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The King of Fighters EX: Neoblood (Game Boy Advance) artwork

The King of Fighters EX: Neoblood (Game Boy Advance) review

"It confuses me as to how some of SNKís most memorable characters, like Billy Kane and Duck King, get excluded, while the bland ones keep coming back."

Like so many others, I glued myself to Samurai Showdown II in the arcades. If you never experienced it, let me sum it up in two words; pure brilliance. Still high from Samurai Showdown, I moved on to Fatal Fury and Art of Fighting. They were SNKís other flagship fighters, and being an independently-minded teenager, I convinced myself they were far better than any of Capcomís offerings. After all these years, itís time to be honest with myself. Now that Iím older and a little less stubborn, I have to say, Iím just not that into SNK fighters.

Debuting in 1994, King of Fighters (KOF) was an excuse to merge the worlds of Fatal Fury, Art of Fighting, and to some extent, Samurai Showdown, into a single wet dream-inducing game. With new KOF titles popping up every year, SNK has drawn more characters from their backlog of games, such as Ikari Warriors and Metal Slug, and even introduced original characters. Today, KOF can hardly be thought of as a collection of SNK hits. With its own continuing storyline, it has become an entity all its own.

Like every other KOF title, excluding Maximum Impact, NeoBlood is a team-based, 2-D fighter. From a roster of 18 main characters, you build a three-person team, and then choose a fourth character to be the Striker. Non-playable characters, Strikers are called in during a match to deliver a few blows and then jump back out. Unlike most other team-based fighters, NeoBlood does not allow you to tag in and out. When the first character falls, the second one steps in, and the match is not over until all three characters on a side are defeated. Having a tag feature would have added a welcome strategic element, but I can do without. What I really need is a better selection of characters.

Most gamers have a mental list of their favorite fighting game characters. Mine include Ryu, Terry Bogard, Yoshimitsu, and Voldo, and I am willing to bet that most of you can name their respective games. I latched on to these characters because of their distinctive personas and styles. The KOF series has an immense stable of characters to draw from, but that matters little when so many of them are completely unremarkable. It confuses me as to how some of SNKís most memorable characters, like Billy Kane and Duck King, get excluded, while the bland ones keep coming back. You all remember Robert Garcia, donít you? Adding insult to NeoBloodís injury, legitimate classics like Joe Higashi and Yuri Sakazaki are present, but have been relegated to being Strikers. Itís disappointing to find that after all these years, I am hardly tempted to try anyone new. Tried-and-true Terry Bogard is still my first choice.

So you have your team picked out and you are ready to play. Veterans can dive right in, but casual fans and newcomers should hit the Practice mode first to double-check their character choices. It is evident that a lot of effort went into characters like Terry Bogard, Kim Kaphwan, and Kyo Kusanagi. Each one has a distinctive fighting style with balanced strengths, weaknesses, and move sets. With characters like these, combos and special moves just roll from your fingers with ease. Others, such as Clark, are questionable at best. Clark is a strong man without much speed or range. What he has are seven unique throws that do similar amounts of damage. The throws look impressive, but their limited functionality leaves Clark severely crippled.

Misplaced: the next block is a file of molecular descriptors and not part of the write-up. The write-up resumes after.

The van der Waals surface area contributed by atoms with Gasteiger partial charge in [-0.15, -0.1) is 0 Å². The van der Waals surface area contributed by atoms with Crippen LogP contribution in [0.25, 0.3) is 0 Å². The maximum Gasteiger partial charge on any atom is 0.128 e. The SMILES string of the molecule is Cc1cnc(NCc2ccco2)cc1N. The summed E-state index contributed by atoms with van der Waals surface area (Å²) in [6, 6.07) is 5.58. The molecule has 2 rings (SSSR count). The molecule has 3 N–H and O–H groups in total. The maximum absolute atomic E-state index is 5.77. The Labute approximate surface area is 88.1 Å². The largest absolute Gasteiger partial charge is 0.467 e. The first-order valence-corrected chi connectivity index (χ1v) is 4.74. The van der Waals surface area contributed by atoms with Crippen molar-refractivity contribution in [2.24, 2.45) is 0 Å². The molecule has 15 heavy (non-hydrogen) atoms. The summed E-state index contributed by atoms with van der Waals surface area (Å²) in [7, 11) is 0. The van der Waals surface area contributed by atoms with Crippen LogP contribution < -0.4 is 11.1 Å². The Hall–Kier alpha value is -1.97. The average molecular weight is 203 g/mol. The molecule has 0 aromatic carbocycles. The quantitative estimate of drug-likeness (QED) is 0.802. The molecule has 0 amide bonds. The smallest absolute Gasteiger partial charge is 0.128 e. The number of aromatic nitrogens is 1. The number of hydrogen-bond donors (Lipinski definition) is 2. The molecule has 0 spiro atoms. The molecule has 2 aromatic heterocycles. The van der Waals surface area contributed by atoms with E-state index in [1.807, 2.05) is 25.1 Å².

The case of Clark is not an isolated incident. Inconsistency appears to be a theme for NeoBlood. Pulling off a special move with one character may feel silky smooth, but doing so for a different character, and utilizing the same motion, just might incite a little screen-biting. The real shame is how unbalanced many of the special moves are. Remember the Mortal Kombat leg-sweep? If you feel like reliving such glory days of cheapness, simply pick King and start shooting off double fireballs. You can make it all the way through on the hardest difficulty doing just that. Even the Striker system is rather broken. Strikers are not only pitifully weak, but they will often jump onscreen and right back off without attacking. There are no excuses for mistakes like these. NeoBloodís fighting system has been done to perfection before, so if imitation is flattery, then NeoBlood would have done well to smother Marvel vs. Capcom 2 with compliments.

NeoBlood can be frustrating, infuriating, and idiotically cheap. To top things off, I beat the hardest difficulty on my first try. It has all the ingredients for a disastrous fighter, and yet I continue to play it. I would say that itís due to nostalgia, but history negates that notion. As a kid, I went on countless all-night Street Fighter II binges while Fatal Fury 2 was lucky to get more than an hour of my time. I know that NeoBlood was actually made by Marvelous Entertainment, and I realize it is for the GBA, but the problems with NeoBlood are not all new. I claimed to be an SNK fan, but itís time to face the facts. Discounting Samurai Showdown II, everything SNK has done, Capcom has done better. In spite of my grievances, I play NeoBlood because it is still one of the most beautiful and action packed fighters the GBA has to offer for a quick fix on my bus-ride to work.

Well, that and I haven't bought Street Fighter Alpha 3.

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Staff review by Brian Rowe (July 04, 2006)

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